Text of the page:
Golf

Golf Canada hopes new 'home for Canadian golf' gets more players on PGA, LPGA Tour

The 150th British Open at St. Andrews — the so-called "home of golf" — just wrapped up on Sunday. Now, Golf Canada is hoping to build a similar legacy with the announcement of the "home of Canadian golf" to be built at TPC Toronto at Osprey Valley in Caledon, Ont.

Organization announces plans for new site including talent ID centre in Caledon, Ont.

Plans for a community putting green at TPC Toronto at Osprey Valley, where Golf Canada announced Wednesday it is building its new headquarters, is shown above. (Submitted by Golf Canada)

The 150th British Open at St. Andrews — the so-called "home of golf" — just wrapped up on Sunday.

Now, Golf Canada is hoping to build a similar legacy with the announcement of the "home of Canadian golf" to be built at TPC Toronto at Osprey Valley in Caledon, Ont.

The organization hopes the facility promotes the growth of golf in the country. It's set to feature a community putting green inspired by St. Andrews, as well as an indoor short game complex that also serves as a national talent identification centre.

The organization's stated goal is to "advance 30 Canadians to the LPGA and PGA Tours by 2032."

Golf Canada CEO Laurence Applebaum said the site is more than just a physical building.

"Culture, collaboration, and innovation are critical elements. Establishing a new headquarters and a Canadian golf campus with our partners to meet, play, train, plan, celebrate and collaborate, represents a transformative moment to advance the sport," Applebaum said.

The new facility will feature the organization's national headquarters and Canadian Golf Hall of Fame and Museum, both of which are currently located at Glen Abbey Golf Club in Oakville, Ont.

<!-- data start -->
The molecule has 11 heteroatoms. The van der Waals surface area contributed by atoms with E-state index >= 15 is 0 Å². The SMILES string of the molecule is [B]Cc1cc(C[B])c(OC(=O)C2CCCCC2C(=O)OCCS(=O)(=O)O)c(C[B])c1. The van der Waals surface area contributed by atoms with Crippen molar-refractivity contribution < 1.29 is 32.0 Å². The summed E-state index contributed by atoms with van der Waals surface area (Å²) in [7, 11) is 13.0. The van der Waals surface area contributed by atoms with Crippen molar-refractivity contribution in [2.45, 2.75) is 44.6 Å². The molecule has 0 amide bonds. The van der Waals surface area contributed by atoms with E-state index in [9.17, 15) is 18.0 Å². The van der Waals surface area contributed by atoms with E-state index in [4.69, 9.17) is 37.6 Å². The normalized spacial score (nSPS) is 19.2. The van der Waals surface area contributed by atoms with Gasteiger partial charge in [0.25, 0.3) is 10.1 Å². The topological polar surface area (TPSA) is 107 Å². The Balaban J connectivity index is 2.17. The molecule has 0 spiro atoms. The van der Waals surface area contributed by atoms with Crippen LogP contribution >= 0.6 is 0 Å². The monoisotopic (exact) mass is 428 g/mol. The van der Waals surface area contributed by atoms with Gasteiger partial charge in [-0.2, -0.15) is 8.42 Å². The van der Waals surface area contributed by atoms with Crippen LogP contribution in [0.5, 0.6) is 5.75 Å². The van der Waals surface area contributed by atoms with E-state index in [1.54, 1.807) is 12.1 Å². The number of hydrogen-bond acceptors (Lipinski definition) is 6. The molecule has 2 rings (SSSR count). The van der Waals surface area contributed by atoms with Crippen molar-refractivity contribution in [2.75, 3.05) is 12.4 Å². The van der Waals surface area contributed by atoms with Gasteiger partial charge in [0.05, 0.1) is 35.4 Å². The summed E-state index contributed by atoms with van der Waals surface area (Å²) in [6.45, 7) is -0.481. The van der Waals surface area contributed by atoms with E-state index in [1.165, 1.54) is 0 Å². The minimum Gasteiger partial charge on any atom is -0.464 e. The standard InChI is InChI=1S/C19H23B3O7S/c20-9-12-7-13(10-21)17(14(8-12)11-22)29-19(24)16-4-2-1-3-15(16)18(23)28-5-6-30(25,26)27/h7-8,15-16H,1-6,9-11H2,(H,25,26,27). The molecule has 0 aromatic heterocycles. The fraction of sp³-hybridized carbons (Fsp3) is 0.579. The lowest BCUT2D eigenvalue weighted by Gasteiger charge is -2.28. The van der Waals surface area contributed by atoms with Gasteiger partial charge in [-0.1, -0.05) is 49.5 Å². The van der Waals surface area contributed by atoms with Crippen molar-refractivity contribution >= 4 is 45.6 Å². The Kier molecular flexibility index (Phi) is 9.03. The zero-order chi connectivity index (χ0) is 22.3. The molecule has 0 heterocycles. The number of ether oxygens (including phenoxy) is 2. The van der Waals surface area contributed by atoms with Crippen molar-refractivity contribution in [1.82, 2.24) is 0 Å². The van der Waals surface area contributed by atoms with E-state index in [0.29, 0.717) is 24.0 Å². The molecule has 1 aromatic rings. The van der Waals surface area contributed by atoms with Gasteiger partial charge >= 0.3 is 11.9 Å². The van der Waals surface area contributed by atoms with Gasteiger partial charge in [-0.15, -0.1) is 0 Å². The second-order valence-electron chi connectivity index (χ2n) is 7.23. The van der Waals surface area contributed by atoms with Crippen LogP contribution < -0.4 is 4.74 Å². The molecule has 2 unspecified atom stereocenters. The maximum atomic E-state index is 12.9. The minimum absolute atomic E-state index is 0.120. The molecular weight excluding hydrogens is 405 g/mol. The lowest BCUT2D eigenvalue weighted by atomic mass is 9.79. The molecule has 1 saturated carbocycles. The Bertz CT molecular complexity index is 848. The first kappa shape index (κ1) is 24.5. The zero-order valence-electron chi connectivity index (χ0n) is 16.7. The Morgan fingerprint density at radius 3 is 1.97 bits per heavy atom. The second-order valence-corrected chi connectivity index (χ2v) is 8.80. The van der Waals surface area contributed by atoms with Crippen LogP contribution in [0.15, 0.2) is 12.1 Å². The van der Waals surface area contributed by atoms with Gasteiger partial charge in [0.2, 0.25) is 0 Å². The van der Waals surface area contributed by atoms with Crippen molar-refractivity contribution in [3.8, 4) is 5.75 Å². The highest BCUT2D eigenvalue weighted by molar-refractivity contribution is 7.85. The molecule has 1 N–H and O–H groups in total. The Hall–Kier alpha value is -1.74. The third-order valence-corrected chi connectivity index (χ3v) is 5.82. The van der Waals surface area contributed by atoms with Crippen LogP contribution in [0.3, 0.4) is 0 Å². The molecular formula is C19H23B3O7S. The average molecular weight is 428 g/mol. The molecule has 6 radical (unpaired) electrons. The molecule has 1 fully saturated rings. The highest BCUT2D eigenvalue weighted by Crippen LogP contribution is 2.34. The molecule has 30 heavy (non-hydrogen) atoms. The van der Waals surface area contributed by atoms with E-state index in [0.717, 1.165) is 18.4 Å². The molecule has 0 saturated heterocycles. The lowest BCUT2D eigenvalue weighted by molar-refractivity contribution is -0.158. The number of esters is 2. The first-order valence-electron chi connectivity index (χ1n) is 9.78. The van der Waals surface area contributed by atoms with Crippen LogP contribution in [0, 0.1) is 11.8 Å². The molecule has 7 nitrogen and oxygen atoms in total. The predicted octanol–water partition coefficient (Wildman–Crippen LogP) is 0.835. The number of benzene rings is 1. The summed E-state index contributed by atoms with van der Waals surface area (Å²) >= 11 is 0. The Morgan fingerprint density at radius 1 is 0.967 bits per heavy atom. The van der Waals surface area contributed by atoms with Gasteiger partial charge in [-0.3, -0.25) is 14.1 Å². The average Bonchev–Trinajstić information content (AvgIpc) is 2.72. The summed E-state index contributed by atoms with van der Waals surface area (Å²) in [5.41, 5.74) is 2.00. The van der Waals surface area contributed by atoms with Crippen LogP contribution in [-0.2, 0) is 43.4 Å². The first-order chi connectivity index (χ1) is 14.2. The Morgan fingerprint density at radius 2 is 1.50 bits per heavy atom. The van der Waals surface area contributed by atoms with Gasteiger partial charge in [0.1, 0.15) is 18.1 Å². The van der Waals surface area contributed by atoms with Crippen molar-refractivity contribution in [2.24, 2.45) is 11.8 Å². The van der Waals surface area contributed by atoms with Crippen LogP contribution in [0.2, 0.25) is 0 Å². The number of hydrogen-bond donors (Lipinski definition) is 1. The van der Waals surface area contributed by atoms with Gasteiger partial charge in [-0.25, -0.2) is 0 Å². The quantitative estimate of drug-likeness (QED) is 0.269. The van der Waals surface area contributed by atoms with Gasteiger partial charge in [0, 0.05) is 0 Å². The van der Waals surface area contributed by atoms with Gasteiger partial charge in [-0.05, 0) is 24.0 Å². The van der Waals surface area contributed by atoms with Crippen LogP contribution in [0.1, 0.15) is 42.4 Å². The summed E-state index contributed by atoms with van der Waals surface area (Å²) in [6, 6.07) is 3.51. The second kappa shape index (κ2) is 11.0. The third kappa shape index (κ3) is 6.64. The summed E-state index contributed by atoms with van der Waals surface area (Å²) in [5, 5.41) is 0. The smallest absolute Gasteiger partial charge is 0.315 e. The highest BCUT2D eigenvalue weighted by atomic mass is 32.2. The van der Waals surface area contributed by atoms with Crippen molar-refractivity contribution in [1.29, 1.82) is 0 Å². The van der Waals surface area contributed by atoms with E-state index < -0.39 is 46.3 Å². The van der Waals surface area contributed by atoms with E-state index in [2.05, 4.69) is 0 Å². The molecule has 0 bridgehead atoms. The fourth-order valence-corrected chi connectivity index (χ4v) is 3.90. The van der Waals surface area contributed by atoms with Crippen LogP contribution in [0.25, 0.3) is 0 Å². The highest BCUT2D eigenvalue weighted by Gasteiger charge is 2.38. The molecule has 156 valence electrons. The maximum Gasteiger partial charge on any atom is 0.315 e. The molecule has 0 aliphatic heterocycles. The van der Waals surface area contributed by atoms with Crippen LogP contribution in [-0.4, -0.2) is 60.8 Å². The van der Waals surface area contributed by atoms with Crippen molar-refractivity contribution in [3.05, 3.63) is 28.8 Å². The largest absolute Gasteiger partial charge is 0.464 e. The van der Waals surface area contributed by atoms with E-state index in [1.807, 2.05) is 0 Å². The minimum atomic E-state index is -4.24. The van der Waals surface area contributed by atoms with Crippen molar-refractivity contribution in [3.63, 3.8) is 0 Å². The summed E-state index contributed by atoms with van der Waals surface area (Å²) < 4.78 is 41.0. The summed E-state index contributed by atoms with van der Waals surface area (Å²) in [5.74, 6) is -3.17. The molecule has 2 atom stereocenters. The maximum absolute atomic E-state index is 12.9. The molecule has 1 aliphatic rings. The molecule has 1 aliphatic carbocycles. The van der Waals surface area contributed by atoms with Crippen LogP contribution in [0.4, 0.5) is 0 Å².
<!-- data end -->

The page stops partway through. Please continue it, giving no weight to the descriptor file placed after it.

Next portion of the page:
The organization said it expects to have "shovels in the ground" by early 2023, with the project completed by early 2025.

Growth of sport

A record nine Canadians competed at the PGA Tour's Farmers Insurance Open in January in California. Corey Conners, of Listowel, Ont., is the top-ranked Canadian on the PGA Tour at 31st.

Four Canadians currently compete on the LPGA Tour, with Smiths Falls, Ont., native Brooke Henderson leading the way ranked No. 10.

The pandemic also brought a newly sparked interest in a sport which could safely be played at a distance outside. Golf Canada said nearly 15,000 Canadians played more than 100 rounds of golf in 2020, a 50 per cent increase over normal seasons.

To that end, the Golf Canada Foundation launched a $70-million campaign to strengthen the training facilities set to be built at TPC Toronto, with current funding having reached more than 50 per cent of that goal.

In May, Golf Canada named Salimah Mussani was named head coach of Canada's women's teams following a $2-million donation from the Stollery family to support the position.

Canada has not won an Olympic medal in golf since George Lyon took gold in 1904. After Lyon's victory, the sport was not reintroduced to the Olympic progam until 2016.

Henderson and Alena Sharp, now ranked 326th, each competed for Canada at Tokyo 2020, though neither cracked the top 25.

Brooke Henderson, seen above during the Women's 2022 PGA Championship, is the top-ranked Canadian on the LPGA Tour. (AP)

'Wonderful addition to the momentum'

TPC Toronto at Osprey Valley is a 54-hole golf facility which is currently undergoing a significant privately funded expansion and commercial development that includes the construction of new clubhouse and conference facilities, plus improvements to the practice facility, with accommodations and hosting facilities on-site.

"Our family has long dreamed of Osprey Valley as a great Canadian golf destination, and we believe this announcement is a wonderful addition to the momentum we've been fortunate to experience in recent years," said Osprey Valley president Chris Humeniuk.

Phase 1 of the Home for Canadian Golf project will include the corporate headquarters, a renovation of the Canadian Golf Hall of Fame and Museum, and the 30,000-square foot putting green. The cost for Phase 1 is estimated at $20 million, and the financial funding model will be led by Golf Canada with a donation from Osprey Valley.

Phase 2 of the development is expected to cost $10 million and will only proceed upon successful fundraising campaigns supported by the Golf Canada Foundation and private donors as well as through naming rights, contributions from industry partners and government support.

The Town of Caledon has already extended its support toward becoming a hub community for Canadian golf with a recommendation to the Regional Municipality of Peel to approve a $2.5 million investment toward executing the project.

With files from The Canadian Press

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